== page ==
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What is Fluid in the Ear?

By A. Garrett
Updated Mar 03, 2024
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When the Eustachian tube is blocked or damaged, fluid in the ear results. The medical terms for this condition are serous otitis media and otitis media with effusion. Eustachian tubes transfer mucous and other liquids from the ear to the throat. If the tubes become clogged, fluid enters the middle ear and causes auditory complications.

Otitis media is Latin for fluid infection of the middle ear. The term otitis media with effusion means there is fluid behind the eardrum. These infection symptoms can be acute, which means they arise suddenly, or chronic, which means symptoms last for a prolonged period of time.

Most people will suffer from an ear infection at some point in their lives. Children develop fluid in the ear more often than any other age group because of the structure of their ears. Swimmers are also susceptible to otitis media as well due to the amount of time they spend under water. This type of ear infection is commonly referred to as swimmer’s ear.

Fluid in the ear is the result of swelling or blockage of the Eustachian tube. The tube drains fluids by allowing air pressure to force the liquid substances to the back of the throat. Allergies, common colds, viral infections, and blunt force to the ear all can cause the Eustachian tube to swell and inhibit the draining of fluids. As a result, fluid in the ear begins to accumulate.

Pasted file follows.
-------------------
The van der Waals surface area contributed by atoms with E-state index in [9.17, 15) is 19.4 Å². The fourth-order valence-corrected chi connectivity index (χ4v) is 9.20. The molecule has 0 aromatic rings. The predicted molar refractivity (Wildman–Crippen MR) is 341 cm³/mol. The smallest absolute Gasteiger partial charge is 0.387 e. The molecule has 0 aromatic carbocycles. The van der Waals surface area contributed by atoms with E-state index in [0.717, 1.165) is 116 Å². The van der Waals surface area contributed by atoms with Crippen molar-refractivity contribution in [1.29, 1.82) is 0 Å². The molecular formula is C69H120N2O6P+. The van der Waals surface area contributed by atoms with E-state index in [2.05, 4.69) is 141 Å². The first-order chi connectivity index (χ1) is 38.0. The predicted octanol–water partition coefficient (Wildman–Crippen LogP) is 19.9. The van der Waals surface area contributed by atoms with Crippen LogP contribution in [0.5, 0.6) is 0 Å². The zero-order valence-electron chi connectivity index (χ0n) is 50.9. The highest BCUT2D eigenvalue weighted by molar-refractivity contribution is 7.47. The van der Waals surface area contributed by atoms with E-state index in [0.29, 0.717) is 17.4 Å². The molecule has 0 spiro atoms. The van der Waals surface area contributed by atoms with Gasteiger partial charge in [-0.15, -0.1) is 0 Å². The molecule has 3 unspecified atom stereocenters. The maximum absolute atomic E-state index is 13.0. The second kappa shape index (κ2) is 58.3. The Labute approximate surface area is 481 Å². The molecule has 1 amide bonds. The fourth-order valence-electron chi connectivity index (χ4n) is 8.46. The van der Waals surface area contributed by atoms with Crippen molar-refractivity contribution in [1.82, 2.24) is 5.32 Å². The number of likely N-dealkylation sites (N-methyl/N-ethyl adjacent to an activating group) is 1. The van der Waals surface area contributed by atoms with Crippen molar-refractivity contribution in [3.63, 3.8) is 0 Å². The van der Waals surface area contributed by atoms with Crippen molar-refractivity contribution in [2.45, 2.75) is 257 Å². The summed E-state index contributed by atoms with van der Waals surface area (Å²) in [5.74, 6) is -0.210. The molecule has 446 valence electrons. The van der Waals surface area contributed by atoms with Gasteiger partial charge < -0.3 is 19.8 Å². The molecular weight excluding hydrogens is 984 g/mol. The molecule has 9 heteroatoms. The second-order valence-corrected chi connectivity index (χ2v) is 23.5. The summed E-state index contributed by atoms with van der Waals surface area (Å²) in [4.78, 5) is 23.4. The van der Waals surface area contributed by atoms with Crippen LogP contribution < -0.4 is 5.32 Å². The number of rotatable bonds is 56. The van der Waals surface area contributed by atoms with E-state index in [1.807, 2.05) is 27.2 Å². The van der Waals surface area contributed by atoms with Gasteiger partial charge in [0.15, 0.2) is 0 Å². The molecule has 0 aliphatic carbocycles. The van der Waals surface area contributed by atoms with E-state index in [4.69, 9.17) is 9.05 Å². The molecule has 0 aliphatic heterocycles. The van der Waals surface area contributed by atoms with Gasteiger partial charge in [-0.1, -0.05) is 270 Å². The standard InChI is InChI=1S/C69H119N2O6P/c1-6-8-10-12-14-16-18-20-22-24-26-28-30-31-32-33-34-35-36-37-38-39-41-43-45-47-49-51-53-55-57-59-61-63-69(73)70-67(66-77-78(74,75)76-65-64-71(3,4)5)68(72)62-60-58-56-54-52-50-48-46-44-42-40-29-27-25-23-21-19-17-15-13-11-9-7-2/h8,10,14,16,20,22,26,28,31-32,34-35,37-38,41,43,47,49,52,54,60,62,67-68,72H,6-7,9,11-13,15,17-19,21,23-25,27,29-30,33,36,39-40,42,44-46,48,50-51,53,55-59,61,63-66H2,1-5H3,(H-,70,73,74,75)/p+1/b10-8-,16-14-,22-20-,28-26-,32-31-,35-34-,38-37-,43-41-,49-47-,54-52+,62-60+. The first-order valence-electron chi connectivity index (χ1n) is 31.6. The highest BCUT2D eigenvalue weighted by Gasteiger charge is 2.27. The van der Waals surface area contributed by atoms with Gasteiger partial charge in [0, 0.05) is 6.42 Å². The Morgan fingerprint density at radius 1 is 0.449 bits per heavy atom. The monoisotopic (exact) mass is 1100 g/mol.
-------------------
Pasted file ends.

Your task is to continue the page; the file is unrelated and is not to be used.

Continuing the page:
Infection symptoms vary depending on the magnitude of fluid build-up and whether such ear infections are chronic or acute. If the otitis media is acute, the pain will be more severe. Chronic ear infections are typically less painful, but can permanently damage the eardrum, resulting in hearing loss. Nausea, headaches, and dizziness are also symptoms associated with fluid in the ear.

Doctors detect fluid in the ear through the use of an otoscope. Otoscopes magnify the inner ear and allow doctors to see the eardrum and middle ear. Usually, a doctor will be able to see the fluid, which typically has a yellow or green tinge.

Fluid in the ear may not require medical intervention. In such cases, the swelling and fluid levels decrease with time. If the infection is more severe or the pain is overwhelming, a doctor may prescribe medication. Eardrops, Benadryl®, or antibiotics may be prescribed to treat the infection and lower fluid levels. Aspirin may also be recommended to alleviate the pain associated with fluid in the ear.

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